Czech Republic

Leading firms

Tier 1
Deloitte 
EY 
KPMG 
PwC 
Tier 2
WTS Alfery 

Market overview

Unlike many jurisdictions, the tax authorities in the Czech Republic are not especially focused on transfer pricing, instead VAT fraud captures most of their audit attention. Even so, changes to the transfer pricing market have been introduced in response to the OECD's BEPS project.

EU directives have altered the TP documentation required in the jurisdiction. This includes the introduction of country-by-country reporting (CbCR) and the automatic exchange of information between tax authorities.

The commencement of the automatic exchange of information will take place in the Czech Republic in September 2017. Full implementation of the BEPS proposals is something that will take time in the jurisdiction however. "We are aware of [the BEPS recommendations], but it is not something that has been implemented into Czech law, so the practice is totally different to the theory," said Jana Alfery, partner at WTS Alfery.

So far as implementation of Actions 8-10 of the BEPS report is concerned, there is no specific timetable in place in the jurisdiction for these to be transposed into law. In practice, the Czech authorities focus on the economic substance of transactions, meaning that all of the commonly accepted methods for TP calculations are accepted, so long as an actual economic basis for the transactions is demonstrated.

The use of advance pricing agreements (APAs) in the jurisdiction is fairly uncommon, and the authorities seldom discuss structures with taxpayers before the submission of a tax return, although this is not to say that it is never done.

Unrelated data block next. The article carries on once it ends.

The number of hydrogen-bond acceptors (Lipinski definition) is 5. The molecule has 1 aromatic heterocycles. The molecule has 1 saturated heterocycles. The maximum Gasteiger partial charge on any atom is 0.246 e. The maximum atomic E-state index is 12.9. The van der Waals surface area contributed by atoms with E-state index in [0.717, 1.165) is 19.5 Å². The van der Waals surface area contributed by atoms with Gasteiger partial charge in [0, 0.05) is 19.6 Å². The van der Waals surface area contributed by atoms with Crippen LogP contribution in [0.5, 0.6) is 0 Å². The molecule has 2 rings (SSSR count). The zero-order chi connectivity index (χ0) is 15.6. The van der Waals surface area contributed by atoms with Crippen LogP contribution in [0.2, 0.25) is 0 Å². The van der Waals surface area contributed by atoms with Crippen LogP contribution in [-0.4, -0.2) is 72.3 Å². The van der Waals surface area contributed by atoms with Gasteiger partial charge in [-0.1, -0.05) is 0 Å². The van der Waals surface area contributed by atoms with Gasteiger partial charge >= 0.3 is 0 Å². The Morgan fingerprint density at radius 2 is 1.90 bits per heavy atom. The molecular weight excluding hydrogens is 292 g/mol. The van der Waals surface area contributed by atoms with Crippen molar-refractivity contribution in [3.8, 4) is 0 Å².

"With respect to transfer pricing you can submit a formal request to the Ministry of Finance to approve your transfer pricing procedure, but it takes time, and I do not know of many companies who would want to submit a request. What most companies do is just comply, and then when they have an audit they prepare the documentation," said Alfery.

The Czech Republic never implemented the OECD's transfer pricing guidelines into its domestic law, so the preparation of transfer pricing documentation remains voluntary. The tax authorities will occasionally request it as a part of an audit and it must then be submitted to them within 15 days.

The position of taxpayers is one of relative insecurity – the approach of the tax authorities toward taxpayers has been said by some advisers to be unnecessarily aggressive, generating conflict and uncertainty.


Tax authorities

Ministry of Finance
Letenská 15 118 10 Praha
Tel: +420 257 04 1111
Fax: +420 257 04 2788
Email: podatelna@mfcr.cz
Website: www.mfcr.cz


Tax rates at a glance

(As of April 2016)

Corporate tax rate 19% (a)
Capital gains 0/19% (b)
Branch tax 19%
 
Witholding tax
Dividends 1/15/35% (c)(d)(e)
Interest 1/15/35% (c)(e)(f)(g)
Royalties 0/15/35% (c)(e)(g)(h)
 
Net operating losses (years)
Carryback 0
Carryforward 5

  1. Basic investment funds are subject to tax at a rate of 5%. The preferential treatment will be available for Liechtenstein residents as of the date of legal effectiveness of the Czech Republic-Liechtenstein tax treaty. A 0% rate applies to pension funds.
  2. Capital gains derived by Czech or EU/EEA parent companies on transfers of shares in their subsidiaries are exempt from tax if certain conditions are satisfied. The preferential treatment will be available for Liechtenstein residents as of the date of legal effectiveness of the Czech Republic-Liechtenstein tax treaty.